Scottish land ownership
debate gathers pace
FARMER Andrew Dingwall-Fordyce, chairman of the Scottish Landowners Federation, is preparing a voluntary code of practice by landowners that he hopes will obviate the need for new landownership legislation.
The Royal Institution of Chartered Surveyors, in Scotland, is also participating in the exercise.
There is increasing dissatisfaction in Scotland with the system of land ownership that enables large estates to change hands without reference to the wishes of tenants and residents who live on them.
Lord Sewel, Scottish environment minister, is chairing a policy group working towards early action on land reform by the forthcoming Edinburgh parliament.
About 600 owners account for half of Scotlands land area, much of it owned by the English and wealthy foreigners. This has long stirred emotions north of the border.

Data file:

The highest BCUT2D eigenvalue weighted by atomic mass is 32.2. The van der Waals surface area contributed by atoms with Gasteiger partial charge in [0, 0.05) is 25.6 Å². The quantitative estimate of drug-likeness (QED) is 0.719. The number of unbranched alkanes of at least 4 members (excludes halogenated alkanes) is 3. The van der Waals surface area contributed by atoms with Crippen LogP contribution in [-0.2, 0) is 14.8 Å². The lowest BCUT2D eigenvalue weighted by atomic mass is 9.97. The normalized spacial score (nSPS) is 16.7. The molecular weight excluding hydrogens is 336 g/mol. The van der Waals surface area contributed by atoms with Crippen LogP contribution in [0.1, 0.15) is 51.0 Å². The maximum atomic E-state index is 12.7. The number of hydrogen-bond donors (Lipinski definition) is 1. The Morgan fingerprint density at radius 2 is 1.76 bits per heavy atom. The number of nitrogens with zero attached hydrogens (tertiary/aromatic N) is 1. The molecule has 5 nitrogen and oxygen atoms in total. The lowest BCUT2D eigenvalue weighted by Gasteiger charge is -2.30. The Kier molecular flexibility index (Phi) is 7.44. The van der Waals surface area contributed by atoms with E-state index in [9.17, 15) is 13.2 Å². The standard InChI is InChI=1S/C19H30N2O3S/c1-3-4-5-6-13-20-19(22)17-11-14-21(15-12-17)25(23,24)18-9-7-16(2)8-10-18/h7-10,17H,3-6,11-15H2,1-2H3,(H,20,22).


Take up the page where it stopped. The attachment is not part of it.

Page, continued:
Scotlands leading private landowner, the Duke of Buccleuch, asked by The Scotsman if there was a demand among his tenant farmers for a right to buy their agricultural holdings, said in many cases people had given up being owner-occupiers to become tenants on his land.
He said they realised that by investing their available funds in the working equipment of the farm such as implements and livestock they could expect a 10-15% return. A similar investment in the farms fixed equipment would yield only 1% or 2% and a much lower standard of living, he said.
- Financial Times 19/06/98 page 9
- The Scotsman 19/06/98 page 9